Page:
What if I told you that there was an unsigned free agent out there who has had a comparable career to some of the top tier running backs. Running backs like let’s say, LeSean McCoy. As a matter of fact, they have the same Yards Per Carry average, and are both established veterans. But there are a few differences. This player actually has a higher Yards Per Reception average (8.2), a lower fumble average (only 0.7), and a much lower salary cap hit. Almost sounds too good to be true right? With all the wheeling and dealing for the 2015 season, it seems hard to believe that someone of this caliber has been overlooked. But, someone has, and that person is Pierre Thomas.
Being a free agent isn’t something new for Pierre Thomas. After all it was the New Orleans Saints who first signed him as a free agent eight years ago. Often working in a running back committee with the likes of Mark Ingram and Darren Sproles he still managed to make his mark with the Saints. He led the team in rushing yards in 2008, 2009, and 2013, as well as consistently ranking as one of the top pass catching backs. So with this type of pedigree and low price tag, why is he still on the market? Two reasons: age, and injury concerns.
For many years it has been assumed that 30 is the magical age of decline for running backs. But I’m not sure why this idea still exists. Running backs have been shattering this age old (pun intended) perception in recent years. Adrian Peterson, Frank Gore, Darren Sproles, and DeAngelo Williams are some of the first names that come to mind for aging running backs. Not to mention Fred Jackson who at 34, is absolutely ancient in running back years. Yet these players are still heavy contributors for their respective teams on the ground. While historically there is some truth to the “dirty thirty curse”, more recently players are disproving this idea again and again. Not to mention Pierre Thomas is kind of a special case. While he has had an impressive run career, he hasn’t seen as many touches per game as many of the current feature backs. This suggests there should be plenty of tread left on the tires of Thomas’s run game.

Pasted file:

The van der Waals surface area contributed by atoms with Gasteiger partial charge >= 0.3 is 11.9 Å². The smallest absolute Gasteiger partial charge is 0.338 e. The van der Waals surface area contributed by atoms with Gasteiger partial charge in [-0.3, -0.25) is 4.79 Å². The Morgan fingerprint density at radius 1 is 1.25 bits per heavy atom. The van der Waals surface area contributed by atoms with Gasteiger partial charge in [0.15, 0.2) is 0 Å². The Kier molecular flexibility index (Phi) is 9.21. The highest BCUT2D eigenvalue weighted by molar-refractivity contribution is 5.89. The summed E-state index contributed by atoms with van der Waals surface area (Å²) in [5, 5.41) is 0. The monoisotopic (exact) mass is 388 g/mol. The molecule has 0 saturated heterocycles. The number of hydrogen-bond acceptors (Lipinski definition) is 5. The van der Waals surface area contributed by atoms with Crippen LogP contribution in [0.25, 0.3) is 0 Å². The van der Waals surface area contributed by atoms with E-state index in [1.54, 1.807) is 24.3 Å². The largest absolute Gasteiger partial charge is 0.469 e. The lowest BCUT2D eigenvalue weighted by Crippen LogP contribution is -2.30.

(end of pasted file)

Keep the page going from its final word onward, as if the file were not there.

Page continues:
Injury woes unfortunately are very common in running backs, and Thomas had a pretty rough 2014 season. He ended the season placed on IR due to a rib and shoulder injury. However, over the past four seasons, he has only missed 5 games so his injury history may not be as dramatic as it first appears. Plus, the signing of injury prone RB’s such as Darren Mcfadden, and Ryan Matthews let us know that injury problems alone won’t be enough to dissuade interested teams.
So why hasn’t Thomas been signed and who may be interested? As to the first question, I’m really not sure, unless Thomas hasn’t expressed much interest in continuing his football career. Though some of his tweets seem suggest that he still has onfield aspirations.
Rumors suggest that the Washington Redskins and the New England Patriots may be interested in Thomas, though it seems interest is waning for the Redskins. Some other possible fits for Thomas are the Green Bay Packers, The Carolina Panthers, and the Baltimore Ravens. My personal favorite is the Panthers. I like Thomas as a replacement for recent departee DeAngelo Williams, and think he would work well with the strong leadership of quarterback Cam Newton.
I guess we’ll see what the future holds for Pierre Thomas, but I for one, hope to see more of him on the football field.